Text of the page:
Deficit and Tax Cuts

It took about a day before the Liberals started attacking the Reagan agenda. The one attack that really pissed me off was the following from the respected economist J. Bradford Delong (one of Clinton's economic advisors)

The economic policy the neoconservatives handed him was a disaster: the tax cuts made America a more unequal place, and the deficits slowed economic growth in the 1980s significantly--as even Larry Lindsey's numbers show. The best you can say about social policy is that it was a tremendous waste: a lot of misery could have been prevented had not fears of alienating the base kept the Reagan administration from reacting swiftly and intelligently to the coming of AIDS.

I am sorry, but this is just ridiculuos and totally out of line. Like a typical closed minded individual, he is narrowing his focus and then pronouncing judgments within that narrow range of probing.

He starts his diatribe with an assault on the tax cuts, which is pretty scary when you think about it. Does he really wish to maintain that 70% tax rates on top income earners with no indexing to inflation wasn't a serious problem to be dealt with? Are you kidding me? To martial evidence to support this assertion, I call upon another liberal economist: Paul Krugman.

The tax rate on the top bracket and what we're finding is that if that moves back and forth between 28%-40% which is roughly the range we're talking about, it doesn't seem to matter very much for the economy

Well J, the tax rate in 1980 was 70%, which was a clear market distortion. The other problem you seem to have with Reagan is purely value laden. Reagan believed that government was too big and too overreaching in its purpose. He also believed in a strong stance against the soviets, a policy success you give him very little credit for. Reagan came into office with 3 goals: to lower taxes, to buildup the military to help speed along the demise of the evil empire, and to balance the budget. As the W. Post obituary states, he sacrificed the latter to accomplish the former. The deficit and debt may have significantly increased and it may have adversely impacted growth (the extent of which I do not want to pronounce, since you do not link to any sources), but it was considered a price worth paying to defeat the soviet empire.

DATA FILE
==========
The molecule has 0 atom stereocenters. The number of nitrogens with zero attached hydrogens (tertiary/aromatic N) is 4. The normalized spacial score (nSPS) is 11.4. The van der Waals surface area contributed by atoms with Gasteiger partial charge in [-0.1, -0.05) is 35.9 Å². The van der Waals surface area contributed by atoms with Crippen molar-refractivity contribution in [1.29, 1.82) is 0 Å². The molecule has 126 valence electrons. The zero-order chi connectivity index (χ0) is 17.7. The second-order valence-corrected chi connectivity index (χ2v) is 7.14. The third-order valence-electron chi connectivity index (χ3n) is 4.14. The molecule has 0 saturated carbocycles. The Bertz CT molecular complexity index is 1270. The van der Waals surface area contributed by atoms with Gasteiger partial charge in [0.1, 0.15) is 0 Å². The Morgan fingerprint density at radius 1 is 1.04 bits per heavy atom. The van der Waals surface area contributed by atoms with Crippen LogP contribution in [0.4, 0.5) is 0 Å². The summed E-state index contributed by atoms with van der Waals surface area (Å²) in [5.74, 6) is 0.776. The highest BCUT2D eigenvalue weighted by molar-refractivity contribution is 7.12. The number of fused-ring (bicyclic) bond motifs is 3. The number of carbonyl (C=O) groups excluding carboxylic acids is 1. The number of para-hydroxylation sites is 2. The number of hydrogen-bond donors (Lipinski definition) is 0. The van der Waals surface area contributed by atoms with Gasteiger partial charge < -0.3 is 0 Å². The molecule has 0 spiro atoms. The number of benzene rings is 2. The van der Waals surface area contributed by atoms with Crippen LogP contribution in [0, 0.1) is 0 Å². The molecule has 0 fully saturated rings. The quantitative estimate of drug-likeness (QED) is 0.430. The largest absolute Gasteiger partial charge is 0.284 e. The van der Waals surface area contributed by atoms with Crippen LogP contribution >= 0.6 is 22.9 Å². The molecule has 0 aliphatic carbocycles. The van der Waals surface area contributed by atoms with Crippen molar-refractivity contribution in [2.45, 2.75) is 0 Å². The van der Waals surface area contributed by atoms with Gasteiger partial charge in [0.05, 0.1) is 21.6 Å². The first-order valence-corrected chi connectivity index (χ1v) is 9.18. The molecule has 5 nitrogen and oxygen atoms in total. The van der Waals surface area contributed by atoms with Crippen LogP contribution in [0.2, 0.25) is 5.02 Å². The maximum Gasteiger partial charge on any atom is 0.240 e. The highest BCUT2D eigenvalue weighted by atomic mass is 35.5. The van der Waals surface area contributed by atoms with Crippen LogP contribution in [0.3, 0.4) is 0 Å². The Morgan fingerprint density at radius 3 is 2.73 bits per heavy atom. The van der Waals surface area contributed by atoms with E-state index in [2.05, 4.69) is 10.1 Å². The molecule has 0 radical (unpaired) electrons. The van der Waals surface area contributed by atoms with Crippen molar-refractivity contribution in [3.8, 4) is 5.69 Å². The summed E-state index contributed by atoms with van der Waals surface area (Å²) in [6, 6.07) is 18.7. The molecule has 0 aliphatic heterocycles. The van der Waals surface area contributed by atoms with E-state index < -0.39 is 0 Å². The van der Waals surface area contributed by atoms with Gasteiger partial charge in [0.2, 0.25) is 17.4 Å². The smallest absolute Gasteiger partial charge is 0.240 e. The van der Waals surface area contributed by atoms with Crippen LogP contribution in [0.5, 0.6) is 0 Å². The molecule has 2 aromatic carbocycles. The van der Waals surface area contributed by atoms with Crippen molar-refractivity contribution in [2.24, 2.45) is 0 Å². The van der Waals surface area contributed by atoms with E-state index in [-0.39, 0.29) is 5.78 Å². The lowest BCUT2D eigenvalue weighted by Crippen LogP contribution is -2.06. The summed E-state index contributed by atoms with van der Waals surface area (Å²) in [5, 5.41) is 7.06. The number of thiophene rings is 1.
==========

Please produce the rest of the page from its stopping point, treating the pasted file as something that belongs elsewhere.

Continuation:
In the long term, the deficits did not turn out to be as bad as they seemed at the time. Policy moves by the Bush I administration, the Clinton Administration, and a deadlocked congress helped to balance the budget (through spending decreases and minor tax increases).

The real reason that you do not like Ronald Reagan is that he is a conservative, someone whose philosophy is different from yours. Admit this at the outset and then make your analysis.


At ١١:٤٨ ص, Anonymous غير معرف said...

I think DeLong would have been better off if he just targeted the cut from 50% to 28% that occurred in 1987. This, coupled with the six major tax hikes hikes that Reagan pushed through (most of which pushed the tax structure regressively) is what contributed to the growth in wealth inequality.

I think the deficits were not as bad as they seemed is a retrospective assertion based on the deficit reduction planning by policymakers and the natural economic activity of the 1990s. The salient point pertaining to Reagan is that the supply-side cuts could have been modified to help prevent the deficits from having as much effect.

I don't like it when DeLong goes off like that. To me, it diminishes the superior quality of his economic scholarship.


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